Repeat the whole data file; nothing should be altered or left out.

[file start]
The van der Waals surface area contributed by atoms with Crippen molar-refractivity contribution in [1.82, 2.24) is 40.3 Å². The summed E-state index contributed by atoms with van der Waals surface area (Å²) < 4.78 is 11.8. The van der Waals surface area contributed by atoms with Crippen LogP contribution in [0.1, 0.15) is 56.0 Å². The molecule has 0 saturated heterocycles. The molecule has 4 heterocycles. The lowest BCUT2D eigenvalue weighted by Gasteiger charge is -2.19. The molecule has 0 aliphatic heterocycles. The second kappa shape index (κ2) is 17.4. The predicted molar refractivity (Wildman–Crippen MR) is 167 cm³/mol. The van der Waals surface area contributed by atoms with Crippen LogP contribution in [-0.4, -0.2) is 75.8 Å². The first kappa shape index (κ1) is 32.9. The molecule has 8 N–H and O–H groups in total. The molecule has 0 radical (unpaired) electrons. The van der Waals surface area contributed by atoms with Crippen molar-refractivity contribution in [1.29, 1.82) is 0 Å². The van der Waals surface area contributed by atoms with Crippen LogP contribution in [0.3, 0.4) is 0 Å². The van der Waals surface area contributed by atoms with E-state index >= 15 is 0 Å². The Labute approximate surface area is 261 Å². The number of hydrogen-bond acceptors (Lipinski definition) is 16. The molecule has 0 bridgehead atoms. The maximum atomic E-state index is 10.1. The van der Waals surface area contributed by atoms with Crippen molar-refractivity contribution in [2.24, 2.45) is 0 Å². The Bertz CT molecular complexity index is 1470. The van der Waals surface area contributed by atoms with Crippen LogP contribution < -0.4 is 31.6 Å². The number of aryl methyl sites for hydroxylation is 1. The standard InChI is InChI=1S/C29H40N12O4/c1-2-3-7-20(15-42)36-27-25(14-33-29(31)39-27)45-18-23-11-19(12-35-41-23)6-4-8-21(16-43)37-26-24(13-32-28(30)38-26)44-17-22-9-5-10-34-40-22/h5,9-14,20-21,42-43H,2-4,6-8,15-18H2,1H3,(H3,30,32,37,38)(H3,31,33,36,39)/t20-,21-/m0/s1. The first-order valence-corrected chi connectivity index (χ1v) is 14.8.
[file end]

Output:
The van der Waals surface area contributed by atoms with Crippen molar-refractivity contribution in [1.82, 2.24) is 40.3 Å². The summed E-state index contributed by atoms with van der Waals surface area (Å²) < 4.78 is 11.8. The van der Waals surface area contributed by atoms with Crippen LogP contribution in [0.1, 0.15) is 56.0 Å². The molecule has 0 saturated heterocycles. The molecule has 4 heterocycles. The lowest BCUT2D eigenvalue weighted by Gasteiger charge is -2.19. The molecule has 0 aliphatic heterocycles. The second kappa shape index (κ2) is 17.4. The predicted molar refractivity (Wildman–Crippen MR) is 167 cm³/mol. The van der Waals surface area contributed by atoms with Crippen LogP contribution in [-0.4, -0.2) is 75.8 Å². The first kappa shape index (κ1) is 32.9. The molecule has 8 N–H and O–H groups in total. The molecule has 0 radical (unpaired) electrons. The van der Waals surface area contributed by atoms with Crippen molar-refractivity contribution in [1.29, 1.82) is 0 Å². The van der Waals surface area contributed by atoms with Crippen LogP contribution in [0.3, 0.4) is 0 Å². The van der Waals surface area contributed by atoms with E-state index >= 15 is 0 Å². The Labute approximate surface area is 261 Å². The number of hydrogen-bond acceptors (Lipinski definition) is 16. The molecule has 0 bridgehead atoms. The maximum atomic E-state index is 10.1. The van der Waals surface area contributed by atoms with Crippen molar-refractivity contribution in [2.24, 2.45) is 0 Å². The Bertz CT molecular complexity index is 1470. The van der Waals surface area contributed by atoms with Crippen LogP contribution < -0.4 is 31.6 Å². The number of aryl methyl sites for hydroxylation is 1. The standard InChI is InChI=1S/C29H40N12O4/c1-2-3-7-20(15-42)36-27-25(14-33-29(31)39-27)45-18-23-11-19(12-35-41-23)6-4-8-21(16-43)37-26-24(13-32-28(30)38-26)44-17-22-9-5-10-34-40-22/h5,9-14,20-21,42-43H,2-4,6-8,15-18H2,1H3,(H3,30,32,37,38)(H3,31,33,36,39)/t20-,21-/m0/s1. The first-order valence-corrected chi connectivity index (χ1v) is 14.8.